Sinbad the Sailor
|Date||1st November 2012|
|Society||Dragon Tale Theatre Group|
|Venue||Community High School Arts Centre, Prudhoe|
|Type of Production||Pantomime|
|Musical Director||Doug Younger|
|Choreographer||Wendy Neal, Abi Neal, Ashleigh Young, Lisa Jones|
Author: Michael L Avery
Being a person without children (everybody say “Aaah”) it is a long time since I have seen a pantomime. This, I think, was the perfect re-introduction! Firstly, consider the size of the cast – a chorus of 64 (mainly children), 89, yes 89, named cast members, including a little duplication for children in Teams 1 and 2. The Stage Manager was called Kay French. I suspect she deserved a medal but she and director, Wendy Neal, were helped out by 16 dance captains. I haven’t seen that many named in a West End theatre programme! I hope I have the numbers right. My eyes were spinning by the time I counted all the names and deleted the duplications. I don’t know how many of them were on stage the night I attended, but it looked as though they were all there Whatever – this was an epic!!
I have no idea how closely the original Arabian Nights version of Sinbad was adhered to. Again, it’s a long time since I read that, too. (I think it may have been in comic/cartoon form, that’s how we learned all our classics when I was a kid) The story probably didn’t matter too much. Suffice it to say, Sinbad himself (Michael Skoyles), was a pretty useless character, definitely not to be trusted in command of a ship. However, the brightly coloured pageant whirled around him and, in the end, he got the Princess (Alanna Wilson).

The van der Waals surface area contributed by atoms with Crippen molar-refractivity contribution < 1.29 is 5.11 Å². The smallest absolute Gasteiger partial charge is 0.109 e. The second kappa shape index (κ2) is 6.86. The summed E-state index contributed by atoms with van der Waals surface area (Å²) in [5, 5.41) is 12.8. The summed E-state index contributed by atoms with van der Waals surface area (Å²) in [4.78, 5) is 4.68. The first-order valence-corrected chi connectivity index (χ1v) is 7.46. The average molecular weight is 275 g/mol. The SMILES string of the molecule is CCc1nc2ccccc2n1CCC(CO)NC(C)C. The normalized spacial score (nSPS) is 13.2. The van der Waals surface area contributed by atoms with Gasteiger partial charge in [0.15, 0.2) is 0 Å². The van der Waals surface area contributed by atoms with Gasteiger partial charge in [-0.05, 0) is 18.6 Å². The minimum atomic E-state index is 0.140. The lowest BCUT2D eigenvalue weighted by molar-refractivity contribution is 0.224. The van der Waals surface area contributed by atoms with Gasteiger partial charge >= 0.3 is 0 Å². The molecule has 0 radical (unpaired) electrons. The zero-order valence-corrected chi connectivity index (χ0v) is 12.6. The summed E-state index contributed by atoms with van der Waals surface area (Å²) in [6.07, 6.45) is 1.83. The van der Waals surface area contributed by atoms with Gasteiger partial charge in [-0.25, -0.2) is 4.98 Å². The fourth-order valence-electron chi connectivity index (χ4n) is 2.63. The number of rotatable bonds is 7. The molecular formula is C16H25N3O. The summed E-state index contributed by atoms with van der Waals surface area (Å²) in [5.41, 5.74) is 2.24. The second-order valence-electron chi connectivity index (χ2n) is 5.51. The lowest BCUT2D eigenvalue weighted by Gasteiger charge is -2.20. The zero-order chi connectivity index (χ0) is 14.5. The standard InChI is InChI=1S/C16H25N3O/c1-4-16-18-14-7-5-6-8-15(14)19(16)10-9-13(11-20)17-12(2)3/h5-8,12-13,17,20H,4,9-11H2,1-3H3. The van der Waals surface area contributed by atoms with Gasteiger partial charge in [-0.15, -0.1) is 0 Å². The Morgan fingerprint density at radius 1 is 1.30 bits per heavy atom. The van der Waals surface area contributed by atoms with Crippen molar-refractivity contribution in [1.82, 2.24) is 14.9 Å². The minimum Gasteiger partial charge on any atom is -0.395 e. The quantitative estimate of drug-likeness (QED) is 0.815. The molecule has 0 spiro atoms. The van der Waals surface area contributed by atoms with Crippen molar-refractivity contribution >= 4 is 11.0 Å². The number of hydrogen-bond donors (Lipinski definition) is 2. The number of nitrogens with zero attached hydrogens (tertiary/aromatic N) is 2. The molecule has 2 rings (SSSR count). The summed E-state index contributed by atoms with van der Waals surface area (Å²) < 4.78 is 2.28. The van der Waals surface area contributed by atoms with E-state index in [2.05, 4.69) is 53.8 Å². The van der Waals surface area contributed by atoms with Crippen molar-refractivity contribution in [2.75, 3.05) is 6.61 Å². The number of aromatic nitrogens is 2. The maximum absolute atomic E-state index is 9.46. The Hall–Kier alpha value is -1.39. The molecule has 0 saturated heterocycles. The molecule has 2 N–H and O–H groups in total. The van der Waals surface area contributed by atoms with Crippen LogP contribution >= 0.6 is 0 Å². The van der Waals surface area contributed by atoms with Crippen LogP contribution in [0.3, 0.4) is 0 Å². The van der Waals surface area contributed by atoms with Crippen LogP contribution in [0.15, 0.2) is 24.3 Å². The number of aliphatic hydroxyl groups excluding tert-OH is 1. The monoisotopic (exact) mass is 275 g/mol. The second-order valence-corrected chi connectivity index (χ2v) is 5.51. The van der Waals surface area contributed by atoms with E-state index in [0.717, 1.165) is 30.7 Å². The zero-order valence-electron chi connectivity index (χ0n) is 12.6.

Every now and then a song, well, actually a huge production number, interrupted the action. The songs seemed to have only a very tenuous connection with the action but the audience loved them. Me, I loved the villainess, Vicki Hurst, playing the wicked queen, Halapena (hot and spicy, geddit?), especially when she had an ad lib conversation with a curtain which refused to run across the stage. I should perhaps also mention Hardtack (Ian Wilkin) who made me laugh out loud, involuntarily on numerous occasions. I gather he usually plays the heavy. That seems to be a waste.
With such a huge cast there were a few moments when the action got a little raggy, but all in all the show went pretty smoothly. The small musical combo kept the action moving and manfully reminded us when to boo and hiss with the help of a reversible sign. Actually, the audience needed no encouragement to boo Halapena who was roundly hissed to a stunned (but short) silence on more than one occasion. But that just proved she was doing her job properly.
Perhaps due to my advancing years, I thought the show a little long but that was, perhaps inevitable with the size of the cast. I was concerned children in the audience might get restive but no, I was the only one. So, the show did what it said on the tin, it entertained an audience of mainly parent(s) and children all of whom left the auditorium with animated smiles on their faces to be greeted by the whole cast in the exit hall. I got to shake hands with Halapena – result!!